A new report has revealed a sharp rise in the amount of ransom being demanded by cybercriminals, with Australia among the top countries targeted.
The annual Ransomware Uncovered 2021/2022 report has found that the average ransom demand grew by 45% to approximately $247,000 in 2021.
Between Q1 2021 and Q1 2022, Asia Pacific became the third most targeted region after North America and Europe based on the analysis of victim data posted on ransomware DLS, belonging to 335 companies from the Asia-Pacific region.
The “Top 10 Countries” in the Asia-Pacific by the number of victim-companies posted on DLS were Australia (68), India (48), Japan (32), China (30), Taiwan (22), Hong Kong (20), Thailand (19), Indonesia (17), Singapore (17), and Malaysia (14).
According to Oleg Skulkin, head of Group-IB DFIR team, rebrands from malicious actors and the merging of TTPs made it challenging for security professionals to keep track of the ever-evolving tactics and tools employed by ransomware threat actors.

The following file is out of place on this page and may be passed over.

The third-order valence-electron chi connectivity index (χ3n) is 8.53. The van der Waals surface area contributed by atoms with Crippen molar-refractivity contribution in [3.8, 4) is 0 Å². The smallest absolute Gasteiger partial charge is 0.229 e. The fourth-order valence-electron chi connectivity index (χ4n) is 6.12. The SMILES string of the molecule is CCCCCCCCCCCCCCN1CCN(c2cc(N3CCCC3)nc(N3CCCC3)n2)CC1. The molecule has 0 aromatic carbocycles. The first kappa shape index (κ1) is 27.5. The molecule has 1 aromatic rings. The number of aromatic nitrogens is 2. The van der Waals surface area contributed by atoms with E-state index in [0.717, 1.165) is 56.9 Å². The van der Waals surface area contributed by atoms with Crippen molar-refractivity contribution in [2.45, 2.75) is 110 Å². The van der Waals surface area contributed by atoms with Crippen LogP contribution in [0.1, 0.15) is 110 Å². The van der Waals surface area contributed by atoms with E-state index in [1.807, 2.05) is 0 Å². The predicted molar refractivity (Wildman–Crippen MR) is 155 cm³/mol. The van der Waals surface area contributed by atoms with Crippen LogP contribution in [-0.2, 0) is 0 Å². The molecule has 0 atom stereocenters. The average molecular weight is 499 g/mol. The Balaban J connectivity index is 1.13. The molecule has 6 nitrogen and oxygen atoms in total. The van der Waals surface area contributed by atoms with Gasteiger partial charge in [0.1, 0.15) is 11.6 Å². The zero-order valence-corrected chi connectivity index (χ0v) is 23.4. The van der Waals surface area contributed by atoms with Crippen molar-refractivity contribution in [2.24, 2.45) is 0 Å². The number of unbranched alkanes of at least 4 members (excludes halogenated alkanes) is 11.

“To help corporate cyber security navigate through and prepare for ransomware incidents we outlined the main trends and TTPs changes and turned them into actionable insights mapped to and organised according to the MITRE ATT&CK matrix,” Skulkin said.
Lockbit, Conti, and LV v.1 were the most aggressive ransomware gangs in Australia with 15, 12 and eight victims from Australia posted on DLS, respectively.
The most frequently targeted industry verticals were professional services (11 companies posted on DLS), real estate (eight victim-companies), and commerce and shopping (six).
Human-operated ransomware attacks remained the most prominent cyber threat over the past three years, driven by the rise of initial access brokers and the expansion of RaaS programs.
Exploiting public-facing RDP servers continued to be the most common method used to access the target network in 2021, with 47% of all the attacks investigated by Group-IB DFIR launched by compromising an external remote service.
Spear phishing emails were the second most common form of attack (26%), with the deployment of commodity malware becoming increasingly popular among ransomware actors.
Many ransomware affiliates leveraged ‘living-off-the-land techniques’ and legitimate tools during the attack life cycle, with commodity malware often used to start post-exploitation activities via loading frameworks such as Cobalt Strike (observed in 57% of the attacks).